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Winnipeg Jets' goalie Chris Mason looks up after giving up the game winning goal against the New York Islanders during the third period of their NHL hockey game in Uniondale, New York, April 5, 2012. REUTERS/Shannon Stapleton (Shannon Stapleton/Reuters)
Winnipeg Jets' goalie Chris Mason looks up after giving up the game winning goal against the New York Islanders during the third period of their NHL hockey game in Uniondale, New York, April 5, 2012. REUTERS/Shannon Stapleton (Shannon Stapleton/Reuters)

PAUL WALDIE

Jets know more is expected Add to ...

The cheering has stopped, the MTS Centre is empty and Winnipeg’s NHL season is over. All that’s left now is for the Winnipeg Jets’ management, coaches and players to figure out what happens next.

There is much to ponder. Off the ice the Jets exceeded management’s expectations in terms of fan support, ticket sales and revenue. On the ice the players failed to meet many expectations at all.

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“No, it didn’t,” co-owner Mark Chipman said bluntly over the weekend when asked if the team lived up to his expectations in its first season. “While we have, clearly, a long-term plan to be successful in this league we also have a short-term plan and that was to make the playoffs. And we didn’t do that so in that respect the season did not live up to my expectations.”

The Jets not only didn’t make the playoffs, the team didn’t come close to head coach Claude Noel’s objective of reaching 96 points, coming up 12 points short. In fact, the Jets have shown little progress in terms of point total from the club that moved to Winnipeg from Atlanta last year, finishing with about the same points in each of the last three seasons – 84, 80, 83. There are plenty of other issues as well. The team allowed 246 goals, among the worst in the league, played miserably on the road and managed just one win in the second game of a back-to-back all season.

“Everything externally was awesome,” forward Blake Wheeler said Sunday just after the players packed up their equipment. “But internally we feel like we have more to give.”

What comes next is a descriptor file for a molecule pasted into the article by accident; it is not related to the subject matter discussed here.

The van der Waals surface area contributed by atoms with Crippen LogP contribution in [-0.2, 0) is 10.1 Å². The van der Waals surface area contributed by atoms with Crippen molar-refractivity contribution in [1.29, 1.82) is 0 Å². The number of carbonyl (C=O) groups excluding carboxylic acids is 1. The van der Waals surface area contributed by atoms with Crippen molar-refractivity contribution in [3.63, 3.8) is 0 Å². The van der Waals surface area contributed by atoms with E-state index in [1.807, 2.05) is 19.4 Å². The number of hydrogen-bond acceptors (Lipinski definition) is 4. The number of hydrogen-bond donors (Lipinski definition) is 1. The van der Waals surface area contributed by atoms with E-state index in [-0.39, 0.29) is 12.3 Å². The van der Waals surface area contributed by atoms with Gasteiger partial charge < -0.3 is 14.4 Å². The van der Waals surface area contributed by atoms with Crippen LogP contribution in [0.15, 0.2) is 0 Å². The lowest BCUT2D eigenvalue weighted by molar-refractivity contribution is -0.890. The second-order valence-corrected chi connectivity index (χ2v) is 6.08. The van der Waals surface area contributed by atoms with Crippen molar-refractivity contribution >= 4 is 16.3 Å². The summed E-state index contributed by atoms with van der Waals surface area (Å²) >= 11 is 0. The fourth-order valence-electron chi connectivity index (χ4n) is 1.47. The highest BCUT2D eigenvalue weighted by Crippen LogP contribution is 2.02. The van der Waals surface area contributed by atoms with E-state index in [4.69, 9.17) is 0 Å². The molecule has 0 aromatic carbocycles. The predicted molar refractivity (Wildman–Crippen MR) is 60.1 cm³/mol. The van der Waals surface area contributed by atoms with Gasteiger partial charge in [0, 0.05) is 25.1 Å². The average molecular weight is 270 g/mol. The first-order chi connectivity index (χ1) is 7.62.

Wheeler’s play was among the bright spots this season. He anchored the team’s first line and had a career-high 64 points despite not scoring a goal in the first 18 games of the season. Other players hit career highs as well, including Evander Kane, Kyle Wellwood, Zach Bogosian and Alexander Burmistrov. But several were mediocre at best, such as Eric Fehr, Ron Hainsey and Antti Miettinen.

Some Jets have been good enough to merit selection to various national teams for this spring’s world championships, including Kane and Andrew Ladd for Canada; possibly Ondrej Pavelec for the Czech Republic and Dustin Byfuglien for the United States (Bogosian was invited to join the U.S. team but declined to recover from injuries). But most will head back to various summer locales and contemplate their future.

“I don’t want to leave,” said backup goaltender Chris Mason, who will be an unrestricted free agent this summer. Mason hopes to be back but noted that his lack of playing time, just 20 games, will be a factor in his decision. The Jets have 10 other pending free agents include Kane, Pavelec (both restricted free agents), Wellwood, Jim Slater and Tanner Glass (all unrestricted). Each professed a genuine eagerness to remain in Winnipeg.

Chipman said over the weekend that signing young players, such as Kane and Pavelec, will be a priority this off-season. He seemed lukewarm about spending a lot of money going after other free agents. “Without citing teams, there are teams that tried to do that last summer and are on the outside looking in this year,” he said Saturday. The Jets are among the bottom third of the league in terms of payroll and it’s unlikely Winnipeg will become big spenders any time soon. “I don’t think you are going to see a dramatic shift in the way we go about things next year,” Chipman said. “We’re going to continue to be a young team and let young players develop.”

For his part, Noel wouldn’t go into specifics on Sunday about changes he wants to see, other than a new attitude among players. “We have to walk and expect to be in the playoffs. … That’s where it starts,” he said Sunday. “We don’t want to be standing here in April next year going down this same path. How do we prevent that? How do we start that process? Things have to change.”

Noel said his own coaching style will also change. He spent much of the season, his first full year as an NHL coach, giving players latitude and letting them figure things out. Not next season. “I was real patient this year, which was real good for me and I think it was good for our team,” he said. “I’ll be less patient next year.”

 
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